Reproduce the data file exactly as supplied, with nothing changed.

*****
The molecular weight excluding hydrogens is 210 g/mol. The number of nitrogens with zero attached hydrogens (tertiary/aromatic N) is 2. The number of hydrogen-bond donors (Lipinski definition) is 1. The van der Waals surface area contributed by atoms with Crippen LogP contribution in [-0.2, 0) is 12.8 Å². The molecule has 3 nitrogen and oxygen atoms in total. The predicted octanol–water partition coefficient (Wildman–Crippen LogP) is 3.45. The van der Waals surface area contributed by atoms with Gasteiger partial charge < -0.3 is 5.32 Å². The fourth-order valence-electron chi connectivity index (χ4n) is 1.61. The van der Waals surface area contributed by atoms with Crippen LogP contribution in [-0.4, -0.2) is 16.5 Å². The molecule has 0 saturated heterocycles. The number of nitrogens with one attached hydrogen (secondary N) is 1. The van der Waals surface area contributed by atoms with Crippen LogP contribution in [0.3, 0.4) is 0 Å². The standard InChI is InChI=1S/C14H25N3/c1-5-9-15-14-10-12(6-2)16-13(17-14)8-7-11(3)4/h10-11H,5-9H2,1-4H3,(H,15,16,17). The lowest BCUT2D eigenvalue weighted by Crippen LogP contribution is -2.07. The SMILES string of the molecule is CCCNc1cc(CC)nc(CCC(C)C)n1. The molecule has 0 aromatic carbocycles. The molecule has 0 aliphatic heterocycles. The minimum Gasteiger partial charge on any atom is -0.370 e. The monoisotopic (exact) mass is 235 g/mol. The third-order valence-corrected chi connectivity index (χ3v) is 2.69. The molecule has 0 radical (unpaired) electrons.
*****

The molecular weight excluding hydrogens is 210 g/mol. The number of nitrogens with zero attached hydrogens (tertiary/aromatic N) is 2. The number of hydrogen-bond donors (Lipinski definition) is 1. The van der Waals surface area contributed by atoms with Crippen LogP contribution in [-0.2, 0) is 12.8 Å². The molecule has 3 nitrogen and oxygen atoms in total. The predicted octanol–water partition coefficient (Wildman–Crippen LogP) is 3.45. The van der Waals surface area contributed by atoms with Gasteiger partial charge < -0.3 is 5.32 Å². The fourth-order valence-electron chi connectivity index (χ4n) is 1.61. The van der Waals surface area contributed by atoms with Crippen LogP contribution in [-0.4, -0.2) is 16.5 Å². The molecule has 0 saturated heterocycles. The number of nitrogens with one attached hydrogen (secondary N) is 1. The van der Waals surface area contributed by atoms with Crippen LogP contribution in [0.3, 0.4) is 0 Å². The standard InChI is InChI=1S/C14H25N3/c1-5-9-15-14-10-12(6-2)16-13(17-14)8-7-11(3)4/h10-11H,5-9H2,1-4H3,(H,15,16,17). The lowest BCUT2D eigenvalue weighted by Crippen LogP contribution is -2.07. The SMILES string of the molecule is CCCNc1cc(CC)nc(CCC(C)C)n1. The molecule has 0 aromatic carbocycles. The molecule has 0 aliphatic heterocycles. The minimum Gasteiger partial charge on any atom is -0.370 e. The monoisotopic (exact) mass is 235 g/mol. The third-order valence-corrected chi connectivity index (χ3v) is 2.69. The molecule has 0 radical (unpaired) electrons.